Passed OCP 12c test

Well, I finally passed the Oracle Certified Professional (OCP) 12c upgrade exam, 1Z0-060.  I got 86% right on the new features section and 78% correct on the general DBA section.  So, that means I missed roughly 7 questions on each section which was more than I expected because I felt good about all of my answers.

I’m happy with the three resources I used which are:

  1. Self Test software – $99
  2. Matthew Morris book – $10
  3. Sam Alapati book – $44

I spent a lot of time in the 12c manuals.  Be careful, though, because the 12.1.0.2 manuals just came out and some things are different in 12.1.0.2 from the test, because the test designers based the test on 12.1.0.1.

I built two Linux virtual machines for test preparation.  On one I installed the 12.1.0.1 database software and created a CDB and a non-CDB for testing.  On the other I installed the grid software and database software and created a CDB on ASM disks.  I spent many hours testing 12c features on these two environments and three databases.

I learned a ton both about new 12c features and features that exist in earlier versions, but it was a long and tedious process and I’m glad to finally be done.

– Bobby

About Bobby

I live in Chandler, Arizona with my wife and three daughters. I work for US Foods, the second largest food distribution company in the United States. I've been working as an Oracle database administrator and PeopleSoft administrator since 1994. I'm very interested in Oracle performance tuning.
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14 Responses to Passed OCP 12c test

  1. cdcox says:

    Hi Bobby, congratulations on passing the exam… and many thanks for sharing your tips with us.

    • Bobby says:

      :) No, I’m done with certifications for now. Hopefully three more years until I have to worry about Oracle 13 OCP.

  2. afocante says:

    Can you compare your both tests?

    • Bobby says:

      On May 1st I got 66% correct on the new features, and 62% correct on the key skills. At that time I only had the Self Test software and it only had 50 questions and they only related to the new features. So, three months of study with the three materials listed, including the updated Self Test questions which included the key skills, brought me up to 86% and 78%.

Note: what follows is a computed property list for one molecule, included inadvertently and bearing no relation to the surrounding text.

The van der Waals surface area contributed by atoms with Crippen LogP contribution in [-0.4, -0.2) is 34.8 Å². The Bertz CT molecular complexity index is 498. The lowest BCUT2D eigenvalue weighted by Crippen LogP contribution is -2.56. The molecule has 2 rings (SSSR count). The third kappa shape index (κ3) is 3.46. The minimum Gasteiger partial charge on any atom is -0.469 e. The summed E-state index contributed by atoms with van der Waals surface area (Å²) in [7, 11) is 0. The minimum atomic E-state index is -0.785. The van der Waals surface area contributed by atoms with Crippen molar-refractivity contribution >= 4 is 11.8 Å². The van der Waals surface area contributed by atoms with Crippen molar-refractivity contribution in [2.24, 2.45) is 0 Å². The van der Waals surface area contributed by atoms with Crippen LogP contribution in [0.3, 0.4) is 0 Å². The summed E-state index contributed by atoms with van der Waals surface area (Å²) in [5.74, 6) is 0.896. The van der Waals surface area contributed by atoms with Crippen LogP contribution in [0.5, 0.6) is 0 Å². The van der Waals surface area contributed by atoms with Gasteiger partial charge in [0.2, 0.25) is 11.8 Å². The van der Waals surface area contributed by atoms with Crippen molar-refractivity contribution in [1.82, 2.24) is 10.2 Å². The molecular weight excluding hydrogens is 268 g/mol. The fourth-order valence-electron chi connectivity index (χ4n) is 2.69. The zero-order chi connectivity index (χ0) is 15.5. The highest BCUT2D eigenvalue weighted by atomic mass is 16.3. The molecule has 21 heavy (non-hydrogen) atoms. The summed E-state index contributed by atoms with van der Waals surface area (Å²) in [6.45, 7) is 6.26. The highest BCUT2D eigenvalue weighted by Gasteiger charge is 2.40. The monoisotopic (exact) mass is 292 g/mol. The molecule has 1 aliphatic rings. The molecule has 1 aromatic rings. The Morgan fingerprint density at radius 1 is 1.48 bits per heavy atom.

3. jimroll says:

    Congratulations!

  4. Pete says:

    Of the two books, which covered the “key dba” best? Like you, passed 12c, but had not prepared for the key section.

    • Bobby says:

      Pete,

      Matthew Morris’ book was the only one of the two that covered the Key DBA skills. The testing software that came with Sam Alapati’s book included Key DBA skills questions, as did the Self Test software. I think it would be safest to buy all three just for the Key DBA skills guidance because that section of the OCP test covers such a broad area and you need something to focus your study to something reasonable. You are guaranteed to have questions that these three resources do not cover so you need to maximize what you can get out of them. Also, I missed several questions in areas that I had studied so it’s worth hitting this section pretty hard to be sure you pass it. But, Matthew Morris’ book was the only one that covered that section of the test in the written part of the book.